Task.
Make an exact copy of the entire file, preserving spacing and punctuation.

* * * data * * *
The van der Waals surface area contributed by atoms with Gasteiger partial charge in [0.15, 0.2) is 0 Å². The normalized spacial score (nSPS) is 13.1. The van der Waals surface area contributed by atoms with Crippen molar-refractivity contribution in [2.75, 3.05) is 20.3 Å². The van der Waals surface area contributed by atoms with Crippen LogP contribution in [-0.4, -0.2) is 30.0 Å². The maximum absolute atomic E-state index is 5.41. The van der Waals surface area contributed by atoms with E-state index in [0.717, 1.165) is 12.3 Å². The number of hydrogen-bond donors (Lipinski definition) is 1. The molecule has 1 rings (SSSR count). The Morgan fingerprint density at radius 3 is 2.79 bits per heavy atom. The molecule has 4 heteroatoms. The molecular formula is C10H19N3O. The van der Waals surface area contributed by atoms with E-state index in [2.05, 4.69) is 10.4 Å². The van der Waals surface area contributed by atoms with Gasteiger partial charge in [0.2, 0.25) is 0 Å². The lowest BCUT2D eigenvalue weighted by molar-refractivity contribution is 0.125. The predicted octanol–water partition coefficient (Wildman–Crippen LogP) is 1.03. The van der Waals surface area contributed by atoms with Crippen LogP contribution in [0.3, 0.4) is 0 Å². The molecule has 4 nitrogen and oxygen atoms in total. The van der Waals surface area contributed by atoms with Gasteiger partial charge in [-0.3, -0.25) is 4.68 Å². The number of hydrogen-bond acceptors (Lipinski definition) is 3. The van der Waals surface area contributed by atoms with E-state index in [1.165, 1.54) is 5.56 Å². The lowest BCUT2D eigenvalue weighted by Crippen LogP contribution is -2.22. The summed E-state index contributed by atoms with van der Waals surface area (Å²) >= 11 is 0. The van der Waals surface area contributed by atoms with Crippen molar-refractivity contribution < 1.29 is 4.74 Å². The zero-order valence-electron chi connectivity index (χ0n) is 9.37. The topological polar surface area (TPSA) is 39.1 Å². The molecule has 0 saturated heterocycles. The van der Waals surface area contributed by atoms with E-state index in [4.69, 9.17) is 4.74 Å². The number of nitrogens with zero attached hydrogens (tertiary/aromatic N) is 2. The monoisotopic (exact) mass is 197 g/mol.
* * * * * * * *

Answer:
The van der Waals surface area contributed by atoms with Gasteiger partial charge in [0.15, 0.2) is 0 Å². The normalized spacial score (nSPS) is 13.1. The van der Waals surface area contributed by atoms with Crippen molar-refractivity contribution in [2.75, 3.05) is 20.3 Å². The van der Waals surface area contributed by atoms with Crippen LogP contribution in [-0.4, -0.2) is 30.0 Å². The maximum absolute atomic E-state index is 5.41. The van der Waals surface area contributed by atoms with E-state index in [0.717, 1.165) is 12.3 Å². The number of hydrogen-bond donors (Lipinski definition) is 1. The molecule has 1 rings (SSSR count). The Morgan fingerprint density at radius 3 is 2.79 bits per heavy atom. The molecule has 4 heteroatoms. The molecular formula is C10H19N3O. The van der Waals surface area contributed by atoms with E-state index in [2.05, 4.69) is 10.4 Å². The van der Waals surface area contributed by atoms with Gasteiger partial charge in [0.2, 0.25) is 0 Å². The lowest BCUT2D eigenvalue weighted by molar-refractivity contribution is 0.125. The predicted octanol–water partition coefficient (Wildman–Crippen LogP) is 1.03. The van der Waals surface area contributed by atoms with Crippen LogP contribution in [0.3, 0.4) is 0 Å². The molecule has 4 nitrogen and oxygen atoms in total. The van der Waals surface area contributed by atoms with Gasteiger partial charge in [-0.3, -0.25) is 4.68 Å². The number of hydrogen-bond acceptors (Lipinski definition) is 3. The van der Waals surface area contributed by atoms with E-state index in [1.165, 1.54) is 5.56 Å². The lowest BCUT2D eigenvalue weighted by Crippen LogP contribution is -2.22. The summed E-state index contributed by atoms with van der Waals surface area (Å²) >= 11 is 0. The van der Waals surface area contributed by atoms with Crippen molar-refractivity contribution < 1.29 is 4.74 Å². The zero-order valence-electron chi connectivity index (χ0n) is 9.37. The topological polar surface area (TPSA) is 39.1 Å². The molecule has 0 saturated heterocycles. The van der Waals surface area contributed by atoms with E-state index in [4.69, 9.17) is 4.74 Å². The number of nitrogens with zero attached hydrogens (tertiary/aromatic N) is 2. The monoisotopic (exact) mass is 197 g/mol.